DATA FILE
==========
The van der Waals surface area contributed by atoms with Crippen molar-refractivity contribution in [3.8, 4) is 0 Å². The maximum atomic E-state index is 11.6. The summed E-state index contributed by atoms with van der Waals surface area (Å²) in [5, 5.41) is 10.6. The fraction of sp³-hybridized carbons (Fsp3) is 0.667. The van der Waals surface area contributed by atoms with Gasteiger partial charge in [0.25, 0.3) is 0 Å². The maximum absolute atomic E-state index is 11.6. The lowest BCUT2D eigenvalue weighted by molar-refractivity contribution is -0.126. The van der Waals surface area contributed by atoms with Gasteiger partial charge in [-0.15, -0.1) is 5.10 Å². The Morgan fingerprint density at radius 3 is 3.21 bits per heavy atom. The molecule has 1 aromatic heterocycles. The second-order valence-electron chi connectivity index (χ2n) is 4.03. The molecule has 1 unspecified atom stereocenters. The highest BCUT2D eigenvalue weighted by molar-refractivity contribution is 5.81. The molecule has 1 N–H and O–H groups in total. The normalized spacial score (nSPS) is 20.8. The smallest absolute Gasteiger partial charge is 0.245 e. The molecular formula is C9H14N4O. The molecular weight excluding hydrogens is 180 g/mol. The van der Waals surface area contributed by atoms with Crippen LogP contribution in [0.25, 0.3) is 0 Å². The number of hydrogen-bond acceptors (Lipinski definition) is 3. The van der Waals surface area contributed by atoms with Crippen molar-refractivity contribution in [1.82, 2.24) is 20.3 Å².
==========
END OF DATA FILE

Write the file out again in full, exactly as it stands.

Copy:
The van der Waals surface area contributed by atoms with Crippen molar-refractivity contribution in [3.8, 4) is 0 Å². The maximum atomic E-state index is 11.6. The summed E-state index contributed by atoms with van der Waals surface area (Å²) in [5, 5.41) is 10.6. The fraction of sp³-hybridized carbons (Fsp3) is 0.667. The van der Waals surface area contributed by atoms with Gasteiger partial charge in [0.25, 0.3) is 0 Å². The maximum absolute atomic E-state index is 11.6. The lowest BCUT2D eigenvalue weighted by molar-refractivity contribution is -0.126. The van der Waals surface area contributed by atoms with Gasteiger partial charge in [-0.15, -0.1) is 5.10 Å². The Morgan fingerprint density at radius 3 is 3.21 bits per heavy atom. The molecule has 1 aromatic heterocycles. The second-order valence-electron chi connectivity index (χ2n) is 4.03. The molecule has 1 unspecified atom stereocenters. The highest BCUT2D eigenvalue weighted by molar-refractivity contribution is 5.81. The molecule has 1 N–H and O–H groups in total. The normalized spacial score (nSPS) is 20.8. The smallest absolute Gasteiger partial charge is 0.245 e. The molecular formula is C9H14N4O. The molecular weight excluding hydrogens is 180 g/mol. The van der Waals surface area contributed by atoms with Crippen LogP contribution in [0.25, 0.3) is 0 Å². The number of hydrogen-bond acceptors (Lipinski definition) is 3. The van der Waals surface area contributed by atoms with Crippen molar-refractivity contribution in [1.82, 2.24) is 20.3 Å².